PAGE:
The Pirates went through third baseman in 1917, ending up on Tony Boeckel, a 24 year old rookie who made his debut in July. Like Wagner, Ward and Pitler, he also failed to hit a home run that season. Forbes Field was a huge park, owner Barney Dreyfuss said he didn’t want any cheap home runs in his new park when it was built. It was hard to hit a ball over the fence but a good hitter could put one into the gap and run forever, so inside-the-park homers were plentiful during that era, just not by the 1917 Pirates.

William Fischer was the Pirates main catcher in 1917 and he couldn’t be blamed for the lack of offense, he was the Babe Ruth of this team, hitting .286 while leading the club with three homers….yes, three. They hit nine homers as a club, easily worst in the NL and two players(Gavvy Cravath and Dave Robertson) out-homered the Pirates on their own.

So just how did this club finish in the standings you ask? The National League had eight teams in 1917 and Pittsburgh finished in eighth. They were 20.5 games back in the standings behind the Brooklyn Robins(Dodgers). That type of finish for a  team that couldn’t score runs wouldn’t be so bad if Brooklyn was actually the first place team. They were the seventh place team with a 70-81 record. Pittsburgh finished 51-103. On this date 95 years ago, they stood five games back in the standings with a 7-13 record. They also scored 60 runs in those first twenty games, slightly higher than their overall season average.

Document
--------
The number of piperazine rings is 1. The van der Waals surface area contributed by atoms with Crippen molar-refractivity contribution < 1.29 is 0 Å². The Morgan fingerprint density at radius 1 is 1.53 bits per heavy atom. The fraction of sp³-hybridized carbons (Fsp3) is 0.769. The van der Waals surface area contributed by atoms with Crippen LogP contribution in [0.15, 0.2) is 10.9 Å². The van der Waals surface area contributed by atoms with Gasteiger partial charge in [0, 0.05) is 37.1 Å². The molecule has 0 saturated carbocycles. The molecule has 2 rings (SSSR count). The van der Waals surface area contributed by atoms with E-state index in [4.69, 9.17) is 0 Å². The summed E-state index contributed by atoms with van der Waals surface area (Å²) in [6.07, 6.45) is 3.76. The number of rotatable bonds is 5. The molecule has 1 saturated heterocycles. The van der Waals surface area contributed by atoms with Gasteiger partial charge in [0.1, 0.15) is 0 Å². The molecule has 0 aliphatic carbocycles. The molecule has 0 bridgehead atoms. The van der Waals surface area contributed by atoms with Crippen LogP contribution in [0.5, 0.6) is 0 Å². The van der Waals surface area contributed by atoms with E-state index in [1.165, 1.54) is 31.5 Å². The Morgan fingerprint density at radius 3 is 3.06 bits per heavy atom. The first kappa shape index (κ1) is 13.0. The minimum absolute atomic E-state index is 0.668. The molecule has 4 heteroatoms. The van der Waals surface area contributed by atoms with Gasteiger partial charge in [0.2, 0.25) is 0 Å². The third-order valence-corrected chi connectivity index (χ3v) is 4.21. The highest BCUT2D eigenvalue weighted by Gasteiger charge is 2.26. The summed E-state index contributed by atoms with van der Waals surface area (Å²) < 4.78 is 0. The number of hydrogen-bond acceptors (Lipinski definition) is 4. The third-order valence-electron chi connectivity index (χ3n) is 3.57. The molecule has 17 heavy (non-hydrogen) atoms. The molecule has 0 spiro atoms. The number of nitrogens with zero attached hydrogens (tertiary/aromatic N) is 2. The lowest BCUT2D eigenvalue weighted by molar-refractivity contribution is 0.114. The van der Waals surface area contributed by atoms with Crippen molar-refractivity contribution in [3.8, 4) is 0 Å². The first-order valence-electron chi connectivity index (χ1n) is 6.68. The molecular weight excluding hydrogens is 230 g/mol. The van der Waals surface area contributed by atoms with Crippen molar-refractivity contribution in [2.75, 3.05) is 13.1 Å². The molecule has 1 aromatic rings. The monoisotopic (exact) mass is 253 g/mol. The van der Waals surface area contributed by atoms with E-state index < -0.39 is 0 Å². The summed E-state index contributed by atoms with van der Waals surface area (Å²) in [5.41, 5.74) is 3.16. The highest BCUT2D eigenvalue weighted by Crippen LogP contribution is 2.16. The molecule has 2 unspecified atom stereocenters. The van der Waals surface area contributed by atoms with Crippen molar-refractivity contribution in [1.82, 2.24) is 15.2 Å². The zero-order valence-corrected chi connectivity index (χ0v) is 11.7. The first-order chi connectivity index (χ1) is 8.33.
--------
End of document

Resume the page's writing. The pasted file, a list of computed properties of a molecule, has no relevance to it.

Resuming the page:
One other note on the 1917 season. They were eight years away from their next playoff appearance. From that team, Carey, Bigbee were the only players to play for the 1925 team as well. Babe Adams was with the Pirates during both years but he spent the entire 1917 season in the minors, recovering from an arm injury. Owner Barney Dreyfuss was also still around. One player they should’ve held on to was George Kelly, a young first baseman who they gave up on after just eight games. From 1920-25, Kelly averaged 108 RBI’s a season for the Giants, the 1921-22 World Series Champs.

Like I said above, the current Pirates team are the worst so far but there are still 136 games left in the season and hopefully better things are up ahead.



+ posts

John started working at Pirates Prospects in 2009, but his connection to the Pittsburgh Pirates started exactly 100 years earlier when Dots Miller debuted for the 1909 World Series champions. John was born in Kearny, NJ, two blocks from the house where Dots Miller grew up. From that hometown hero connection came a love of Pirates history, as well as the sport of baseball.

When he didn't make it as a lefty pitcher with an 80+ MPH fastball and a slider that needed work, John turned to covering the game, eventually focusing in on the prospects side, where his interest was pushed by the big league team being below .500 for so long. John has covered the minors in some form since the 2002 season, and leads the draft and international coverage on Pirates Prospects. He writes daily on Pittsburgh Baseball History, when he's not covering the entire system daily throughout the entire year on Pirates Prospects.

Support Pirates Prospects

Related articles

Pirates Prospects Daily


Latest articles

Latest comments